With a secret grand jury empanelled in Virginia, Assange, then in London, feared being arrested and extradited to the United States. Ecuador granted Assange political asylum. Unable to make it to Latin America, he sought refuge in the Ecuadorian embassy in London. He lived inside the small, apartment-sized embassy for almost seven years. In April 2019, after a new Ecuadorian president revoked Assange’s asylum, British authorities arrested him and locked him up in London’s notorious Belmarsh Prison, often called “Britain’s Guantánamo.” He has been held there, in harsh conditions and in failing health, for almost four years, as the U.S. government seeks his extradition to face espionage and other charges. If extradited and convicted in the U.S., Assange faces 175 years in a maximum-security prison.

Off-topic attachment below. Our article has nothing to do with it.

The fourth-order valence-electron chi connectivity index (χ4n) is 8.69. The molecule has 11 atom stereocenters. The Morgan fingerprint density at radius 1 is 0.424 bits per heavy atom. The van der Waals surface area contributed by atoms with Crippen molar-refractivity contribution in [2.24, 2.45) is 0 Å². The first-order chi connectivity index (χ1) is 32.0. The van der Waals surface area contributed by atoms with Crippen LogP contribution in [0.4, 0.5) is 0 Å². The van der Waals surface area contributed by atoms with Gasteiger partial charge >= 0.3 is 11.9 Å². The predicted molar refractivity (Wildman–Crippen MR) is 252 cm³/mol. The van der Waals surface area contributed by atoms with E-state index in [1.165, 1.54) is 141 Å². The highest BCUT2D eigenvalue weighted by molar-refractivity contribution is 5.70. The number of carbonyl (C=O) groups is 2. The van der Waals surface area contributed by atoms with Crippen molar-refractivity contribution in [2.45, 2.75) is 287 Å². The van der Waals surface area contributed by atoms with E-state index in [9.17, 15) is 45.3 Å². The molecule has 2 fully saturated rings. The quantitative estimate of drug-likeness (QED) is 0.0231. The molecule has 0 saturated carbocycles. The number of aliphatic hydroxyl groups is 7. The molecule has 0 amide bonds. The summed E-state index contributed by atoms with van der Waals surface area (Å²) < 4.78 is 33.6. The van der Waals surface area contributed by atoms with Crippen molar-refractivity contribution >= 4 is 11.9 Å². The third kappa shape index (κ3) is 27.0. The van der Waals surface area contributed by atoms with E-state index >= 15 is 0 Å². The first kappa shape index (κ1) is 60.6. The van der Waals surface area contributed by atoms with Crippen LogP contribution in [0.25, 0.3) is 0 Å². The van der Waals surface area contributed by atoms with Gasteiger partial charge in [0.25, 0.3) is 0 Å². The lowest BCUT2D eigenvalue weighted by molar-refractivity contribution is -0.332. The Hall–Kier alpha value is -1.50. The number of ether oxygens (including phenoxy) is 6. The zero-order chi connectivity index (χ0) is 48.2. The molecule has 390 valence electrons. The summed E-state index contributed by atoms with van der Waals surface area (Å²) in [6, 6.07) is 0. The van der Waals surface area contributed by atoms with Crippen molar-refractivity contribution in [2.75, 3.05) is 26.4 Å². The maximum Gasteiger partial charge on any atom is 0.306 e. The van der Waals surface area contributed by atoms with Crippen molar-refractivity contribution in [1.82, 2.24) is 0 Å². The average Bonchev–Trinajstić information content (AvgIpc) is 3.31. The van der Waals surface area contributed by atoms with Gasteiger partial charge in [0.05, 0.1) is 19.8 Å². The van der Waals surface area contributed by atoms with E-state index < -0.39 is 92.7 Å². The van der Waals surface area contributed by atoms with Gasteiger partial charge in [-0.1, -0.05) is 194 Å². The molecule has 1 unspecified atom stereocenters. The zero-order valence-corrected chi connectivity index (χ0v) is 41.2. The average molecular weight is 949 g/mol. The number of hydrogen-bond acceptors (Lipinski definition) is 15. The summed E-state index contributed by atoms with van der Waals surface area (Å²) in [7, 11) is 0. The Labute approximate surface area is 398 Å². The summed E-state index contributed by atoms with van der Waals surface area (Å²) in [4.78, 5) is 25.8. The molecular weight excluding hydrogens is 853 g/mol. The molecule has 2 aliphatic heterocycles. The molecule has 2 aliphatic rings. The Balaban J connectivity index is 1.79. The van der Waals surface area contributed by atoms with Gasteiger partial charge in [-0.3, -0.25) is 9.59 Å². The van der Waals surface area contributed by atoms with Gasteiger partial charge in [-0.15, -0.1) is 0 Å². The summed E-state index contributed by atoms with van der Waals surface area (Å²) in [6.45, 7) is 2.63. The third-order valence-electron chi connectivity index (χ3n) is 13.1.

While the Conservative-led UK government seems poised to extradite Assange, a global movement has grown demanding his release. The Progressive International, a global pro-democracy umbrella group, has convened four assemblies since 2020 called The Belmarsh Tribunals. Named after the 1966 Russell-Sartre Tribunal on the Vietnam War, convened by philosophers Bertrand Russell and Jean-Paul Sarte, The Belmarsh Tribunal has assembled some of the world’s most prominent, progressive activists, artists, politicians, dissidents, human rights attorneys and whistleblowers, all speaking in defense of Julian Assange and Wikileaks.

We are bearing witness to a travesty of justice,” Jeremy Corbyn, a British Member of Parliament and a former leader of the Labour Party, said at the tribunal. “To an abuse of human rights, to a denial of freedom of somebody who bravely put himself on the line that we all might know that the innocent died in Abu Ghraib, the innocent died in Afghanistan, the innocent are dying in the Mediterranean, and innocents die all over the world, where unwatched, unaccountable powers decide it’s expedient and convenient to kill people who get in the way of whatever grand scheme they’ve got. We say no. That’s why we are demanding justice for Julian Assange.”